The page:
February 29, 2024 | Rome, Italy

Another Earth

By |2018-03-21T18:21:23+01:00November 1st, 2012|Reviews|


Date: 2011

Director: Mika Cahill

Starring: Brit Marling, William Mapother, Jordan Baker, Robin Lord Taylor, Flint Beverage, Kumar Pallana


stute science fiction takes mundane events and subverts them just enough that normal light refracts against the grain. The prism’s primary colors remain intact but they give off a strange glow. Credit co-writer and actress Brit Marling and lead writer and cinematographer Mike Cahill with near-perfect subversion in this visually and aurally suggestive film that is at once a story of remorse, repair, and, of course, fantastic refraction.

Rhoda Williams (Marling) is stargazing MIT student is amazed to hear about the discovery of a duplicate earth while driving home from a party. Distracted, she crashes head-on into the car of Yale composer and music professor John Burroughs (Mapother), killing his pregnant wife and young child. Released from prison four years later and humbled into a kind of Nordic shame (she works as a janitor), Rhoda anonymously approaches the still-devastated Burroughs in an effort to apologize. Instead, she becomes his housecleaner.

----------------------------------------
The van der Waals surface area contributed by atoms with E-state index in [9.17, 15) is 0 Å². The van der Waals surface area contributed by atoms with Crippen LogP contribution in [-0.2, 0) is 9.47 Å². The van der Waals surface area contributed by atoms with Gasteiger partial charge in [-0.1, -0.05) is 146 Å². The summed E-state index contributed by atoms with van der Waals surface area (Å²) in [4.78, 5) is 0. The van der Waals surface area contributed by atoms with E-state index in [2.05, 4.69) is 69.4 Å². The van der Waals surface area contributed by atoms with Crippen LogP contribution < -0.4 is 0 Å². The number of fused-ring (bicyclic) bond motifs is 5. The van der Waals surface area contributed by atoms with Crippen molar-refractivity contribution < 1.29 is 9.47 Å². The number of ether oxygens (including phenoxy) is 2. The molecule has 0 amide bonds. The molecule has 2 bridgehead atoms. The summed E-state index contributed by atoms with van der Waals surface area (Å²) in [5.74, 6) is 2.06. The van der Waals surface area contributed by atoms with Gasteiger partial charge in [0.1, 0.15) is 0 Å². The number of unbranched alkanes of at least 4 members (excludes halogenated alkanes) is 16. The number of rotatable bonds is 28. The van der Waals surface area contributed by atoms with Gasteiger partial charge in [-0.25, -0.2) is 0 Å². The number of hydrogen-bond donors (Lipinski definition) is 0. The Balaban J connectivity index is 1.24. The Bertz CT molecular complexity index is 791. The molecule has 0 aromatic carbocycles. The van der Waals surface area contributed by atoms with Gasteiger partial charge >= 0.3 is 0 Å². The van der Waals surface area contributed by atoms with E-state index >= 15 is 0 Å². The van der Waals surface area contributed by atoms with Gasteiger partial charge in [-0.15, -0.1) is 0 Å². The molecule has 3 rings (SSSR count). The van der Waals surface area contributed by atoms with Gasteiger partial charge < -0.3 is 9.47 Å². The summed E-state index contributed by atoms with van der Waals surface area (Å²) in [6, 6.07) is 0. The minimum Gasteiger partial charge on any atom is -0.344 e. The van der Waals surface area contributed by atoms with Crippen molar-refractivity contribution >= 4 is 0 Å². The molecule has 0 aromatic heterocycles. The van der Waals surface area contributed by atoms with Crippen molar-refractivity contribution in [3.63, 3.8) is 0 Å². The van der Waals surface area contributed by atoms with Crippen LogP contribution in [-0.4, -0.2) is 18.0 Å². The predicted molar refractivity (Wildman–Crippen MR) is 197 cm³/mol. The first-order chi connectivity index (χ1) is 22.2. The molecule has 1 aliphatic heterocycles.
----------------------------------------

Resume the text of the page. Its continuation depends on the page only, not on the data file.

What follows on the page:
Rhoda’s effort to “fix” her past has as a background global scientific efforts to make contact with “Earth 2,” a gambit that opens its own realm of narrative possibilities, including Rhoda’s entry into a contest for a commercial passenger to the mystery planet. An outcast in her own life, Rhoda seeks an escape hatch, which is also what grieving John wants. The result is a different kind of crash, this one between two beaten down and scarred souls looking to the cosmos for help.

Marling’s deer-in-the-headlights Rhoda — introduced as a teenager saying “I don’t want to eat the apple of cynicism…” — carries much of the action on her shoulders, with Mapother providing able assistance, including a stunning sequence in which he plays the musical saw. Within the folds of the story, with its punctuation-style piano and cello lines, are poignant ruminations about identity, second chances and limits beyond which not even tenderness can reach.

Faced with inevitable comparison with similarly-themed but grander works, including Lars von Trier’s same-year “Melancholia,” Cahill’s film asserts its own dimension. Like a deeply felt first novel, it is a fable both whole and at peace — from start to stunning end.

About the Author:

A military brat, Marcia Yarrow was born in Hamburg, Germany but grew up in Germany, Spain, and Provo, Utah. She's been writing for the magazine since its creation in 2004.